The Death of HTC in Seven Bullet Points

The WSJ:

HTC Corp. is pushing back the rollout of its new flagship smartphone due in part to some component shortages, a setback for the Taiwanese smartphone maker which is banking on the HTC One to turn around its flagging sales. Several retail distributors and telecom operators including Vodafone Group said HTC has notified them of shipment delays of the new smartphone. Best Buy Co. said in a statement the retailer was planning to sell the HTC One around the third week of March, but the date has been pushed back. HTC executives attributed the delay in shipments to shortages of components including metal casings and camera parts.

This is what a death spiral looks like:

  • HTC is a smartphone-only vendor with limited capital reserves
  • HTC foolishly wastes cash on acquisitions, including VIA and Beats, and pisses off the carriers to boot by allowing their phones to be unlocked
  • HTC underinvests in marketing, including above-the-line (advertising), commissions, etc.
  • Samsung does the opposite, plus a whole lot of other interesting stuff (lots more about this soon)
  • HTC sells relatively few phones compared to Apple and Samsung, resulting in less cash for marketing
  • Less cash for marketing means fewer phones sold; fewer phones sold means less buying power in the component markets
  • Less buying power for components means their “Savior” phone is late, which means they get less cash

Which means they’re dead.1

UPDATE: The article has been updated to include this startlingly honest quote (emphasis mine):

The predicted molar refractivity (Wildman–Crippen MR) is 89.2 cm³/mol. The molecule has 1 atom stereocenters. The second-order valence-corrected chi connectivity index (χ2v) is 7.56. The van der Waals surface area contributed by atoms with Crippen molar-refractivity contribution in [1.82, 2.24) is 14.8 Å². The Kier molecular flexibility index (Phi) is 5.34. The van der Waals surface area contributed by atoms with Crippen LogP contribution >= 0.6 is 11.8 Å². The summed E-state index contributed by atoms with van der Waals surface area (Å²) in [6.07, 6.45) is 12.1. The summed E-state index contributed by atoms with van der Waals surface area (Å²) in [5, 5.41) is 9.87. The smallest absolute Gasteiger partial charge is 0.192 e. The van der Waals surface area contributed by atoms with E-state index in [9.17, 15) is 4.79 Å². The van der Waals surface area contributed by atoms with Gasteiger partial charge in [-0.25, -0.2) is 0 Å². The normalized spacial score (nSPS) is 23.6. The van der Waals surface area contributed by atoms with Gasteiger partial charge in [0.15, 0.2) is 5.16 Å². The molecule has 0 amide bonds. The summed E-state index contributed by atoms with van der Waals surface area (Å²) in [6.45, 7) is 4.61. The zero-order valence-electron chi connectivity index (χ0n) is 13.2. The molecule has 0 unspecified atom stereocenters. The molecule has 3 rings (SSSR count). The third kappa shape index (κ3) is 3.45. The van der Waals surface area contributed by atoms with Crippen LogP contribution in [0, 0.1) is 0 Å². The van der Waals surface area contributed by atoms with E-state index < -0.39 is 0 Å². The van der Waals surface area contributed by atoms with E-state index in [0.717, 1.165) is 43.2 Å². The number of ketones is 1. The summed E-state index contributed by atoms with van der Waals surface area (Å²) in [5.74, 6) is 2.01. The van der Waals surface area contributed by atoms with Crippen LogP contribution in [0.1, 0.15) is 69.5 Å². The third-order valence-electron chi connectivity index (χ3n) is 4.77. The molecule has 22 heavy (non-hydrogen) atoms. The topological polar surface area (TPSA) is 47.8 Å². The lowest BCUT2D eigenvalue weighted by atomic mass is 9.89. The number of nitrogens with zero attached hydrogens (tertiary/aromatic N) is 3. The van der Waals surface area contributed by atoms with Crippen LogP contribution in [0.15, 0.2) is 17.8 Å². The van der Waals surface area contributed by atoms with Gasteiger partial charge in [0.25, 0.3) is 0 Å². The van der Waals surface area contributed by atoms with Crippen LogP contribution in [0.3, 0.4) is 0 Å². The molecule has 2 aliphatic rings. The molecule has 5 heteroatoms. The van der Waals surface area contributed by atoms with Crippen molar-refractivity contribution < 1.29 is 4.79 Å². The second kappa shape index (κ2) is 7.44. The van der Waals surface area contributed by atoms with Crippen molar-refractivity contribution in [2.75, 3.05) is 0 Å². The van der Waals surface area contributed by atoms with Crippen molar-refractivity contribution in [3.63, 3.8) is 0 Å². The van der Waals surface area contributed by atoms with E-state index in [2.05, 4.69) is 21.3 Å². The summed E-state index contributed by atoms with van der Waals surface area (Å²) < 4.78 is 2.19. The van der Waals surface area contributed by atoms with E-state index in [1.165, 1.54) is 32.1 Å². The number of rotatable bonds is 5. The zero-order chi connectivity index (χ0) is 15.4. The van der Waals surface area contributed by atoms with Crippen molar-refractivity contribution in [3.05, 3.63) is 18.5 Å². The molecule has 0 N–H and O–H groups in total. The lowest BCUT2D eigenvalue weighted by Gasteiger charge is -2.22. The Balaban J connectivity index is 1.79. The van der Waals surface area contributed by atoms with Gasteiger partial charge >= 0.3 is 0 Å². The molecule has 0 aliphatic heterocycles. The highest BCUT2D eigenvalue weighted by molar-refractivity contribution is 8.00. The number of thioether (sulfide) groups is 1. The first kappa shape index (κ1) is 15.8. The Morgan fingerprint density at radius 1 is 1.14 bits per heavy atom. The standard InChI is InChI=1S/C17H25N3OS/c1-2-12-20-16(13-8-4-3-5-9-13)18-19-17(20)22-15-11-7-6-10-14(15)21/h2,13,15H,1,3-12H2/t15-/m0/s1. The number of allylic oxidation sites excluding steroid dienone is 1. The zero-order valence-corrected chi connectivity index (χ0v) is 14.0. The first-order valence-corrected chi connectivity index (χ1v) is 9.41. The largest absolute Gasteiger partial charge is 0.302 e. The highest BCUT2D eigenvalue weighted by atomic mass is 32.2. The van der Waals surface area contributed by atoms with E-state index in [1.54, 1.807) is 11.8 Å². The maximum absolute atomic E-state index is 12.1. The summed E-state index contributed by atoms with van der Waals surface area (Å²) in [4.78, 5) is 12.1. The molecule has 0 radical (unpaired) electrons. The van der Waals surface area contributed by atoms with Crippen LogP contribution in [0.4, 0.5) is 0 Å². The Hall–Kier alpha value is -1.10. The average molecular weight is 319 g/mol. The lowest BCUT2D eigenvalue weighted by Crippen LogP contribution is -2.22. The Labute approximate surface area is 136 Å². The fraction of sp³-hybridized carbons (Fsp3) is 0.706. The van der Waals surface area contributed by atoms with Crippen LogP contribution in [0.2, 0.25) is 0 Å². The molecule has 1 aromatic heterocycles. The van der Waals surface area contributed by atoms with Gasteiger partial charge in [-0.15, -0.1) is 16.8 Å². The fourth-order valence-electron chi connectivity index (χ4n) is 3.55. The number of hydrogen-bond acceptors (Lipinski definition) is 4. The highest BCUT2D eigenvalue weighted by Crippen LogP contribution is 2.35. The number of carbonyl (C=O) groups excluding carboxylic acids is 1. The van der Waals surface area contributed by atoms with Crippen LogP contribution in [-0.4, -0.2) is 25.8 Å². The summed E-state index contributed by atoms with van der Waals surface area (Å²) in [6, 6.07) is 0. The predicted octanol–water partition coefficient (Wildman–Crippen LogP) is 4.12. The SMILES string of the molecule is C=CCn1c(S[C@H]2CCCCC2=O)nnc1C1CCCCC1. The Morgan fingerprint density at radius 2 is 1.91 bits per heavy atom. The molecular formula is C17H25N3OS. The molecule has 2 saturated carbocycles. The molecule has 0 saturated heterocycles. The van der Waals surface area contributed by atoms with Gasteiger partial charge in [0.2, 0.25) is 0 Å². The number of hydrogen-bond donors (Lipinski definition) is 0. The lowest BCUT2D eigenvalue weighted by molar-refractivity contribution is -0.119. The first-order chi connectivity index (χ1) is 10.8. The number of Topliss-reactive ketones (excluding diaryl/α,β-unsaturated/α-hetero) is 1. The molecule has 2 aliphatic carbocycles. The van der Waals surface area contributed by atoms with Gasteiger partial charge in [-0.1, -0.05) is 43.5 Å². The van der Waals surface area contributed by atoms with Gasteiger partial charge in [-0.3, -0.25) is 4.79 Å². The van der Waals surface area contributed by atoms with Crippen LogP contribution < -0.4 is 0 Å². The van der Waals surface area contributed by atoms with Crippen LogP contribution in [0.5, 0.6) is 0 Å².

One HTC executive said the company has a had a problem managing its component suppliers as HTC “changed its order forecasts drastically and frequently following last year’s unexpected slump in shipments.” The executive added that “HTC has had difficulty in securing adequate camera components as it is no longer a tier-one customer.”

  1. Hopefully they’re acquired by someone interesting; they really do have great engineering and the best product. However, even that advantage is being eroded by the cash crunch. From the same article:

    Apart from supply chain issues, HTC is also facing employee turnover as rivals such as Acer Inc. Asustek Computer Inc. and Huawei Technologies Co. have been beefing up on hiring, some HTC engineers said.

    “This was the first time that HTC didn’t give out a year-end bonus…management probably wants to reserve the money to boost marketing this year,” said one engineer.

    I can confirm this is absolutely true.